Republicans make overtures to middle class in effort to counter Obama, Democrats. "In the past few days alone, three senior GOP senators unveiled an alternative to Obama’s health-care law that offers a conservative vision for covering the uninsured, House Budget Committee Chairman Paul Ryan (R-Wis.) summoned experts to a Capitol Hill hearing to discuss new ways to help the poor, and Sen. Marco Rubio (R-Fla.) proposed making childless adults eligible for a lucrative tax credit currently available only to working families...Ideas are rapidly percolating among Republicans in both chambers of Congress. House Majority Leader Eric Cantor (R-Va.) has urged more competition in the public school system, pushing vouchers and charters to give poor children a better chance of climbing the economic ladder. Sen. Mike Lee (R-Utah) has promoted an expansion of the child tax credit to provide additional support to low-income families. And Ryan has touted government grants for businesses to train the workers they need." Zachary A. Goldfarb in The Washington Post.

Mother Earth interlude: Methane bubbles frozen underneath the surface of Alberta, Canada's Lake Abraham.

4. Policy changes in the wake of the State of the Union 

Obama establishes reassessment of job-training programs. "Obama described the effort as a "soup to nuts" assessment that would yield concrete steps to make the training system more job-driven. He called for an end of what he dubbed 'train and pray programs' that give people a skill and then pray that they can get a job...The Republican leaders wrote that the Government Accountability Office has conducted a similar review of training programs, and the House has passed legislation that would consolidate job training efforts and focus resources on programs that work." Colleen McCain Nelson in The Wall Street Journal. Obama, who once disdained Clinton's small steps, takes his own. "While he may not be talking about school uniforms as Mr. Clinton did, the agenda outlined by Mr. Obama in his State of the Union address and in stops across the country is full of initiatives that sound like the former president’s work. At a General Electric gas engines plant in Waukesha, Wis., on Thursday, Mr. Obama signed an executive memorandum ordering a review of federal job-training programs and promised more grants for community colleges to partner with regional employers." Peter Baker in The New York Times.

Lew says we need a debt-ceiling hike pretty soon. "Leaving a party lunch, the ideologically diverse Democratic Caucus appeared largely united in supporting a lift in the country’s borrowing authority without offering concessions to Republicans. Along with liberal senators, moderates like Sens. Mark Pryor (D-Ark.) and Mary Landrieu (D-La.) both indicated they would prefer a clean bill over one laden with policy changes...The Treasury Department says it will begin using extraordinary measures to pay U.S. financial obligations on Feb. 8, which will buy lawmakers perhaps a few weeks of wiggle room on the debt limit. The Bipartisan Policy Center estimated on Thursday that Congress could have until mid-March to lift the country’s borrowing authority, though that deadline could come as early as Feb. 28 depending on how funds flow in and out of Treasury coffers." Burgess Everett in Politico.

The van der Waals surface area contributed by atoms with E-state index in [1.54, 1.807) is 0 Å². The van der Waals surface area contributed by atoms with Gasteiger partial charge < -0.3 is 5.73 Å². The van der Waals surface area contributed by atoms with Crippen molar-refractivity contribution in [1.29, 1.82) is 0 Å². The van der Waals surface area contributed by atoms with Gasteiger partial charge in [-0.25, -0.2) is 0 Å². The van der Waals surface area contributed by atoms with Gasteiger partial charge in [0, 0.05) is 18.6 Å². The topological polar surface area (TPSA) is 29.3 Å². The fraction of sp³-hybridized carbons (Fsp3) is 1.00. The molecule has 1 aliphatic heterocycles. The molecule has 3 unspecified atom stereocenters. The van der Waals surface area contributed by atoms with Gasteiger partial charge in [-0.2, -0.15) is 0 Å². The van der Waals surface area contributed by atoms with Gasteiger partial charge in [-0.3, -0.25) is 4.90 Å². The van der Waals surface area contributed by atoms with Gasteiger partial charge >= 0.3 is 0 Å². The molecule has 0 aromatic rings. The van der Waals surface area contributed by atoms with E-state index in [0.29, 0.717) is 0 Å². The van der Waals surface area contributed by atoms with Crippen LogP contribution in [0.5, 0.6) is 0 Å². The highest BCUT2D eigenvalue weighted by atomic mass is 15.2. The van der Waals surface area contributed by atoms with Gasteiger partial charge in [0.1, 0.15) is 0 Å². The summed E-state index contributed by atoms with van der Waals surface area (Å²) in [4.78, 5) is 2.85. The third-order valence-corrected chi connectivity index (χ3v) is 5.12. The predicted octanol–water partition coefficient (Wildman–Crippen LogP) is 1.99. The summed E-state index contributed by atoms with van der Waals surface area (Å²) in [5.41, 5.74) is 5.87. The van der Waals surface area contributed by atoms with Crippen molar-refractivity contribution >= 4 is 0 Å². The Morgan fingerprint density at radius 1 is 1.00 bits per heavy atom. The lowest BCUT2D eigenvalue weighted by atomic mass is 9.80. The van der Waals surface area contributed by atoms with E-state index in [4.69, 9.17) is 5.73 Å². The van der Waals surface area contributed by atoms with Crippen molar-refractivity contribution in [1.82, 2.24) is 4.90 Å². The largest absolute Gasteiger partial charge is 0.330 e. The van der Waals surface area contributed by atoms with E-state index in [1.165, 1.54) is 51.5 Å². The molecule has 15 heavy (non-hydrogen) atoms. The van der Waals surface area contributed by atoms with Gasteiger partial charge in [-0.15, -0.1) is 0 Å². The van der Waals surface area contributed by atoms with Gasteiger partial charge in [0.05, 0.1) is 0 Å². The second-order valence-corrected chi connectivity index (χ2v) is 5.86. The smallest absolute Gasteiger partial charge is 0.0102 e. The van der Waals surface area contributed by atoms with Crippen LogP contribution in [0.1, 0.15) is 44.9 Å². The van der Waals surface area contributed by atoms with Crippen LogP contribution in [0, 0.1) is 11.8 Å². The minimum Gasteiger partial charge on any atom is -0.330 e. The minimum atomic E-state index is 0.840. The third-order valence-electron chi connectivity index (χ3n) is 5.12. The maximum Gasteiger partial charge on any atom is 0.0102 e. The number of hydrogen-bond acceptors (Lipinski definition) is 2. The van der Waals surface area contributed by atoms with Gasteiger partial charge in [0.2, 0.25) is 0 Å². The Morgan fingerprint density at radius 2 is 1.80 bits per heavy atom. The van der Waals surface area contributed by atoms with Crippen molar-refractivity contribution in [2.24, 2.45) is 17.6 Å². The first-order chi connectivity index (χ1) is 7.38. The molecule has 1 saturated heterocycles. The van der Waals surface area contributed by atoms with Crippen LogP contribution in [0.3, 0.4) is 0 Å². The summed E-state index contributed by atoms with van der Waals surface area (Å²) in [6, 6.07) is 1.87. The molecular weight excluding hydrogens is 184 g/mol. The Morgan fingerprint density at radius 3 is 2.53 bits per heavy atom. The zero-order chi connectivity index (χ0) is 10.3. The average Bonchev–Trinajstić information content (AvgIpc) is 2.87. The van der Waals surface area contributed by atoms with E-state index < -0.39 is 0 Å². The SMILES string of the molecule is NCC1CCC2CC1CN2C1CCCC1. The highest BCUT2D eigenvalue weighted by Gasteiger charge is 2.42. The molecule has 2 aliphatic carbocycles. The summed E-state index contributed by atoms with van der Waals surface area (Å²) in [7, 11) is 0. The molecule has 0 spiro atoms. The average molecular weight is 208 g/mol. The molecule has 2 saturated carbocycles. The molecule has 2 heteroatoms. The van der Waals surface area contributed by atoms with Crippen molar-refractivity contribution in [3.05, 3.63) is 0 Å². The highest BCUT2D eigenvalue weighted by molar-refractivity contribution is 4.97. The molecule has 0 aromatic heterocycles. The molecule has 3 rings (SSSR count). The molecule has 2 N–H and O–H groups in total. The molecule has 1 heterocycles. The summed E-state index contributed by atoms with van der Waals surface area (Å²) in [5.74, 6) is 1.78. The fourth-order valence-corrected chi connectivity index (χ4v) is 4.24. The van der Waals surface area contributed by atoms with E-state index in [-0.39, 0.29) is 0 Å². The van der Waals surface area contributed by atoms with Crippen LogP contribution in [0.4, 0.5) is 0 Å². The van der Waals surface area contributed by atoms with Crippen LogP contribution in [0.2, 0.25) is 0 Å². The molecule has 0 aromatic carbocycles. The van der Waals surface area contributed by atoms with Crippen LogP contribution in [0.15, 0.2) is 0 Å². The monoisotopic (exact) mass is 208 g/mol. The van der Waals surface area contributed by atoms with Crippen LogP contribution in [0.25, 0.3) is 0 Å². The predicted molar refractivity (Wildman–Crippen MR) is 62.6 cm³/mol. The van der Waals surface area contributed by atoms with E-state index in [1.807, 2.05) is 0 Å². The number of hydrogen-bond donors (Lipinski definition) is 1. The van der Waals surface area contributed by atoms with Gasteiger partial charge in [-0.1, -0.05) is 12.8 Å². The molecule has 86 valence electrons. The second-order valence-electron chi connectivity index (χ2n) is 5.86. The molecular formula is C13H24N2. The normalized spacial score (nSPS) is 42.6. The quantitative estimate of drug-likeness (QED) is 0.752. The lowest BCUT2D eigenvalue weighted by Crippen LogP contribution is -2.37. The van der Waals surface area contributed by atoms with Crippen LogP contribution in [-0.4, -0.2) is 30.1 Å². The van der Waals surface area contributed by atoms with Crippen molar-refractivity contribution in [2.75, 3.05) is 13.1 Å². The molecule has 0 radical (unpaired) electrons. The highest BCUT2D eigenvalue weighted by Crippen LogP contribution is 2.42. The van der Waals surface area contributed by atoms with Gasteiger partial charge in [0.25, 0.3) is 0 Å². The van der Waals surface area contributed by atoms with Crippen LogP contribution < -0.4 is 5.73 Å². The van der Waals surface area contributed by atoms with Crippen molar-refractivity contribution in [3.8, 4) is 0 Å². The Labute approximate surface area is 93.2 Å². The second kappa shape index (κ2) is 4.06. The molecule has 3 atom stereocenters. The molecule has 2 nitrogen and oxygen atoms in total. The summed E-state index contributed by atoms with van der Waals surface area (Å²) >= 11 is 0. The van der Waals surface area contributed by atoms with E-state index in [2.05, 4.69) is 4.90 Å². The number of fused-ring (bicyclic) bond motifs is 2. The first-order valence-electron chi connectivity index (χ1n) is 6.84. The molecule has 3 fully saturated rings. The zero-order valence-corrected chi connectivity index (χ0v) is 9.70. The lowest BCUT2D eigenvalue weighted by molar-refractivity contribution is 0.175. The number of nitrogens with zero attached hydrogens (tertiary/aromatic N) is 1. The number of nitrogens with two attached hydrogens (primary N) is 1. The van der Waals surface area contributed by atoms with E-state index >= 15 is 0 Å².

London Review of Books interlude: "Ghosts of the Tsunami."

5. NSA faces serious challenge

Warrantless surveillance challenged by defendant. "A Colorado resident charged with terrorism-related offenses challenged the constitutionality on Wednesday of a 2008 law allowing the National Security Agency to conduct a sweeping program of surveillance without warrants on American soil. The challenge — the first of its kind — could lead to a Supreme Court test of the program...In the Colorado case, lawyers for the defendant, Jamshid Muhtorov, filed a filed a 69-page brief asking a federal judge to bar prosecutors from introducing evidence derived from warrantless surveillance by the N.S.A. They argued that the program violates the Fourth Amendment." Charlie Savage in The New York Times.

Obama to nominate Navy cybersecurity chief to head NSA. "Vice Adm. Michael Rogers, currently the commander of U.S. Fleet Cyber Command, will be named to the post, said Defense Secretary Chuck Hagel on Thursday. If confirmed by the Senate, he will succeed Gen. Keith Alexander, who has held the NSA post since 2005...Mr. Hagel also said that a civilian official, Rick Ledgett, would become deputy director of the NSA. Mr. Ledgett currently serves as chief of the NSA response unit handling the fallout from the leaks by former agency contractor Edward Snowden. Mr. Ledgett's appointment doesn't require Senate confirmation." Siobhan Gorman, Julian E. Barnes and Adam Entous in The Wall Street Journal.

Reading material interlude: The best sentences Wonkblog read today.

Wonkblog Roundup

China installed record amounts of solar power in 2013. But coal is still winningBrad Plumer.

Here’s why the dollar’s demise is overstatedHoward Schneider.

State pension obligations can be crushing. But corporate welfare costs moreLydia DePillis.

Americans don’t know what’s in Obamacare, do know they don’t like itSarah Kliff.

Amazon wants to send stuff before you order it. Are other retailers doomedLydia DePillis.

Et Cetera

Keystone report from State Department likely to disappoint foesJim Snyder, Mark Drajem and Jonathan Allen in Bloomberg.

Obama to commute more drug sentencesAndrew Grossman in The Wall Street Journal.

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Wonkbook is produced with help from Michelle Williams.

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The best sentences we read today